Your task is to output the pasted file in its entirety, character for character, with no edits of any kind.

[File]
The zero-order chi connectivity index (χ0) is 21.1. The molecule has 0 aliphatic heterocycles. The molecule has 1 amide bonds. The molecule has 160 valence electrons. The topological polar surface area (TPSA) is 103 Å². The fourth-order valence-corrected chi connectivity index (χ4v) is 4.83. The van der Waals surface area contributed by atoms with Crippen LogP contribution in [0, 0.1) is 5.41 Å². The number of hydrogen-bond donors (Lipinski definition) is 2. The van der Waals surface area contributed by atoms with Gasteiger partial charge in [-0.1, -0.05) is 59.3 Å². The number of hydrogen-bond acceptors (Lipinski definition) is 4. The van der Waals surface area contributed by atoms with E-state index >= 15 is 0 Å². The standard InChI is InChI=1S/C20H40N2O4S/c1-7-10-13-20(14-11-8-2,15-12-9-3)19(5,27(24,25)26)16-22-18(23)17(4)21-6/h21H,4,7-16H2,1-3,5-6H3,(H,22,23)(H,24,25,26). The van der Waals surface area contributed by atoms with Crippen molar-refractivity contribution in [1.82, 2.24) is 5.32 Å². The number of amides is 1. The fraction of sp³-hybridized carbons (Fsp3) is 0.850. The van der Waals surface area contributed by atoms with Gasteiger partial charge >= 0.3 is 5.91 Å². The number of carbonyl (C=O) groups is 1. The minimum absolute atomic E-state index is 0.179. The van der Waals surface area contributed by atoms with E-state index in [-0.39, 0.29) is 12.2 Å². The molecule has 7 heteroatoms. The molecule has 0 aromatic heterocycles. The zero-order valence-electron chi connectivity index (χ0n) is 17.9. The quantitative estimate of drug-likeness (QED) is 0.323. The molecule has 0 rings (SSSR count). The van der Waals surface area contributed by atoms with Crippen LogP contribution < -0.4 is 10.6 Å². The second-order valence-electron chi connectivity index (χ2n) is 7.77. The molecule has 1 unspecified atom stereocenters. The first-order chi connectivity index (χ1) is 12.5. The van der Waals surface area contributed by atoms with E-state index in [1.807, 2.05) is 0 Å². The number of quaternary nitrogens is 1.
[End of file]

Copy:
The zero-order chi connectivity index (χ0) is 21.1. The molecule has 0 aliphatic heterocycles. The molecule has 1 amide bonds. The molecule has 160 valence electrons. The topological polar surface area (TPSA) is 103 Å². The fourth-order valence-corrected chi connectivity index (χ4v) is 4.83. The van der Waals surface area contributed by atoms with Crippen LogP contribution in [0, 0.1) is 5.41 Å². The number of hydrogen-bond donors (Lipinski definition) is 2. The van der Waals surface area contributed by atoms with Gasteiger partial charge in [-0.1, -0.05) is 59.3 Å². The number of hydrogen-bond acceptors (Lipinski definition) is 4. The van der Waals surface area contributed by atoms with E-state index >= 15 is 0 Å². The standard InChI is InChI=1S/C20H40N2O4S/c1-7-10-13-20(14-11-8-2,15-12-9-3)19(5,27(24,25)26)16-22-18(23)17(4)21-6/h21H,4,7-16H2,1-3,5-6H3,(H,22,23)(H,24,25,26). The van der Waals surface area contributed by atoms with Crippen molar-refractivity contribution in [1.82, 2.24) is 5.32 Å². The number of amides is 1. The fraction of sp³-hybridized carbons (Fsp3) is 0.850. The van der Waals surface area contributed by atoms with Gasteiger partial charge >= 0.3 is 5.91 Å². The number of carbonyl (C=O) groups is 1. The minimum absolute atomic E-state index is 0.179. The van der Waals surface area contributed by atoms with E-state index in [-0.39, 0.29) is 12.2 Å². The molecule has 7 heteroatoms. The molecule has 0 aromatic heterocycles. The zero-order valence-electron chi connectivity index (χ0n) is 17.9. The quantitative estimate of drug-likeness (QED) is 0.323. The molecule has 0 rings (SSSR count). The van der Waals surface area contributed by atoms with Crippen LogP contribution < -0.4 is 10.6 Å². The second-order valence-electron chi connectivity index (χ2n) is 7.77. The molecule has 1 unspecified atom stereocenters. The first-order chi connectivity index (χ1) is 12.5. The van der Waals surface area contributed by atoms with E-state index in [1.807, 2.05) is 0 Å². The number of quaternary nitrogens is 1.